The invention can be utilized to prevent warranty fraud and vehicle theft. To prevent warranty fraud, RFID tags 12 can be encapsulated by injection molding the encapsulation body 14 around the RFID tag 12, and attached to vehicle components that are potentially subject to warranty fraud, such as vehicle chassis, bodies or body components, engines and engine components, transmissions, audio/video components, and communications devices. In accordance with the invention, the RFID tags 12 are encoded with a permanent, non-user programmable alphanumeric code. All RFID tags 12 incorporated into a particular vehicle are operatively linked to the host computer 30 uniquely associated with the vehicle. The host computer 30 maintains the alphanumeric code for each RFID tag 12 in a non-user programmable memory. If the alphanumeric code from each RFID tag 12 matches the stored alphanumeric code in the host computer 30, the host computer 30 will enable the vehicle to be operated. However, if a vehicle component, such as for example an alternator, having an RFID tag 12 with an alphanumeric code different than that stored in the host computer 30, is installed in the vehicle by other than an authorized manufacturer's representative, the host computer 30 will prevent the vehicle from being operated. Thus, any attempt to substitute a component part with one having a different RFID tag 12 in order to perpetrate warranty fraud will render the vehicle inoperative. If a valid warranty service is performed by an authorized manufacturer's representative that involves replacement of a component part, the computer can be reprogrammed by the manufacturer's representative with the new component part RFID alphanumeric code. Because the RFID tag 12 is encapsulated in the encapsulation body, which is attached to the component part through a secure connection, any attempt to remove the RFID tag 12 and install it in a different component part will render the RFID tag 12 inoperable.
Similarly, the use of component parts with injection molded RFID tags 12 can prevent the theft of a motor vehicle. Information stored on one or more RFID tags 12 can readily identify a specific vehicle, even though the vehicle identification number (VIN) may have been obliterated. The vehicle information can be readily verified through a suitable database to determine whether the vehicle has been stolen. Furthermore, the use of component parts with injection-molded RFID tags 12 can prevent the disassembly of a stolen motor vehicle. The host computer 30 can be programmed so that it will render the vehicle inoperative unless all component parts having identified RFID tags 12 are present in the vehicle, thus diminishing significantly the value of individual component parts. As with warranty fraud, any attempt at the unauthorized installation of a component part will render the vehicle inoperative.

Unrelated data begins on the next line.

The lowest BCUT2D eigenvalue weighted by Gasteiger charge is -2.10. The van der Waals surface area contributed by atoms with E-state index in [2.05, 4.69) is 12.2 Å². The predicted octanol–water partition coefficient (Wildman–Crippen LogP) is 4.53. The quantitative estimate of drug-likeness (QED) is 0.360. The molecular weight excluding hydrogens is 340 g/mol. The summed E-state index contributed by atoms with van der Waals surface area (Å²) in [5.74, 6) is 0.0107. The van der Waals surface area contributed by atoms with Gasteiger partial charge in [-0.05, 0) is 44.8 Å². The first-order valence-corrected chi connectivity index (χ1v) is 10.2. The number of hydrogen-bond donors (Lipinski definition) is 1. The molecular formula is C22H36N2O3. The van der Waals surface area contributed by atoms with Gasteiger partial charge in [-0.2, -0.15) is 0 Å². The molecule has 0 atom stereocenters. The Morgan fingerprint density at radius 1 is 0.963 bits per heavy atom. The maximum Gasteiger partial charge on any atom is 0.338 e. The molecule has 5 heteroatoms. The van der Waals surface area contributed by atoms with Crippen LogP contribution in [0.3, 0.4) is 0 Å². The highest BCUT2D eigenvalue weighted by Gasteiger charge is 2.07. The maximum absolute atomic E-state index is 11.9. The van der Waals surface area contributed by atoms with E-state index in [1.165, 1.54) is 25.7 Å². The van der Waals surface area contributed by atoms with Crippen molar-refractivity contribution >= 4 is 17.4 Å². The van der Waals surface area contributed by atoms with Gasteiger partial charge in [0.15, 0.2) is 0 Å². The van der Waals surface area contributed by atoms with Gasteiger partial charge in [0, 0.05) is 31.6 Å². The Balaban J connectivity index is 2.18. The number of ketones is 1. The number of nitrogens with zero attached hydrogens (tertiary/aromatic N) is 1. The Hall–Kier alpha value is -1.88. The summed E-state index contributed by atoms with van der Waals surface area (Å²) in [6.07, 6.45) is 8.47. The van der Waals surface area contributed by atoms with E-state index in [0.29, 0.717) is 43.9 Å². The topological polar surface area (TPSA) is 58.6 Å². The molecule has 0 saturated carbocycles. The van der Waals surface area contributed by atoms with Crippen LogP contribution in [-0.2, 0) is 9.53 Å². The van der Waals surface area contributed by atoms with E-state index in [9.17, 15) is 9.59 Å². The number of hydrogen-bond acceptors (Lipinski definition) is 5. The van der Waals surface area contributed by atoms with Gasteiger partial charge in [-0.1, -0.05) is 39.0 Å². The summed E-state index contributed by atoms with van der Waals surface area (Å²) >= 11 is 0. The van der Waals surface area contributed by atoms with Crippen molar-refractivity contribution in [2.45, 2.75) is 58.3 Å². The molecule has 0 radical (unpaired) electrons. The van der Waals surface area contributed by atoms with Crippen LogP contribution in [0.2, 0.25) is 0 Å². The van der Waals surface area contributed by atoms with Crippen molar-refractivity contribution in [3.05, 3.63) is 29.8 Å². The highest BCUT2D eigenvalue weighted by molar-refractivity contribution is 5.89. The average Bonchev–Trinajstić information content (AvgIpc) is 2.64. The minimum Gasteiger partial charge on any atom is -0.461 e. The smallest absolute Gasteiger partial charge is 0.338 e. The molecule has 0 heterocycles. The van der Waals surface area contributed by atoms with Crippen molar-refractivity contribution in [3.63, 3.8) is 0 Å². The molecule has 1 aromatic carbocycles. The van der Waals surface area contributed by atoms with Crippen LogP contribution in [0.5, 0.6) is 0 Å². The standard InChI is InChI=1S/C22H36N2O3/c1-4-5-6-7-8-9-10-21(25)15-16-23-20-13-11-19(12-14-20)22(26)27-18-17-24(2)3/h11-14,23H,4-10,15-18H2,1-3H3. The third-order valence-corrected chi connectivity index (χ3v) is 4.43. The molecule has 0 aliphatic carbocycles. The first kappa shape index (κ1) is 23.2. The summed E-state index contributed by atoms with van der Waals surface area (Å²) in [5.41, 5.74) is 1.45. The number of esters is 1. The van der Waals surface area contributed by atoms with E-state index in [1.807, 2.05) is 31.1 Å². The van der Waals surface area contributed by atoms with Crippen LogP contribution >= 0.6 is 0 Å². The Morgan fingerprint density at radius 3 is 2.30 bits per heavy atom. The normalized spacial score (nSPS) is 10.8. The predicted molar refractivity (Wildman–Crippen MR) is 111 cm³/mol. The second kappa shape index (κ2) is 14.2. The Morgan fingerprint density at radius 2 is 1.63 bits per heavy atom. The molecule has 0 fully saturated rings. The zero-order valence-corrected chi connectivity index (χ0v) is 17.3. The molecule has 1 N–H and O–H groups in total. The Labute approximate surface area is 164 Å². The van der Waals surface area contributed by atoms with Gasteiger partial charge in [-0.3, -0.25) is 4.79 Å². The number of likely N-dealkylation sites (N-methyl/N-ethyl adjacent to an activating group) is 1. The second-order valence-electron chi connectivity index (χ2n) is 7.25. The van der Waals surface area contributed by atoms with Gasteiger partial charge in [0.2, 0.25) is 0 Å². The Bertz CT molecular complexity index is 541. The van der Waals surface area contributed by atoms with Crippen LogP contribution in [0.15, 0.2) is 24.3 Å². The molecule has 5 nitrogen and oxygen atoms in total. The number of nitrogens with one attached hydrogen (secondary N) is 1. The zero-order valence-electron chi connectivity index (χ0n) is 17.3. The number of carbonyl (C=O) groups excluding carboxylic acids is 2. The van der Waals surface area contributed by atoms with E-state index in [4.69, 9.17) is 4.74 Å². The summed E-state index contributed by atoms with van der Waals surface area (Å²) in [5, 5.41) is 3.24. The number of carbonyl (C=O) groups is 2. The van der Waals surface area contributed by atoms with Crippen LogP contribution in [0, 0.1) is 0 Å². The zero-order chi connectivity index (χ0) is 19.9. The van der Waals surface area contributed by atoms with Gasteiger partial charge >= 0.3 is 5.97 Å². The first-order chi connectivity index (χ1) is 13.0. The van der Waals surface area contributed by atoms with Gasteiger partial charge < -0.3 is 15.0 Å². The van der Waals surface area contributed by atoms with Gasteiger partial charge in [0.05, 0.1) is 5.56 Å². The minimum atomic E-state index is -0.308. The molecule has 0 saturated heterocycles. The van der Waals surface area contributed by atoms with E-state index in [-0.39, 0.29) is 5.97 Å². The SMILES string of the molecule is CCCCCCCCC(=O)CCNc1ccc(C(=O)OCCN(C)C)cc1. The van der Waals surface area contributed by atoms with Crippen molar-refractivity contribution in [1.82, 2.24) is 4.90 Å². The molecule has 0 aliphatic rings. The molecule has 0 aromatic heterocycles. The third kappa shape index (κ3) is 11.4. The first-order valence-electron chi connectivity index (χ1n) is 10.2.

While the invention has been specifically described in connection with certain specific embodiments thereof, it is to be understood that this is by way of illustration and not of limitation. Reasonable variation and modification are possible within the scope of the forgoing description and drawings without departing from the spirit of the invention, which is described in the appended claims.
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|U.S. Classification||701/1, 340/5.2, 701/2, 340/572.1, 701/29.6|
|International Classification||G06K17/00, G06F19/00|
|Cooperative Classification||B60R25/24, G06K17/00, G08B13/2451, G08B13/2485|
|3 Mar 2003||AS||Assignment|
|27 Sep 2005||CC||Certificate of correction|
|19 Nov 2008||FPAY||Fee payment|
Year of fee payment: 4
|14 Oct 2009||AS||Assignment|
Owner name: CASCADE ENGINEERING, INC., MICHIGAN
Free format text: ASSIGNMENT OF ASSIGNORS INTEREST;ASSIGNOR:SYSTEX PRODUCTS CORPORATION;REEL/FRAME:023364/0784
Effective date: 20090930
Owner name: SYSTEX PRODUCTS CORPORATION, MICHIGAN
Free format text: MERGER;ASSIGNOR:PYPER PRODUCTS CORPORATION;REEL/FRAME:023364/0776
Effective date: 20090901
|26 Oct 2012||FPAY||Fee payment|
Year of fee payment: 8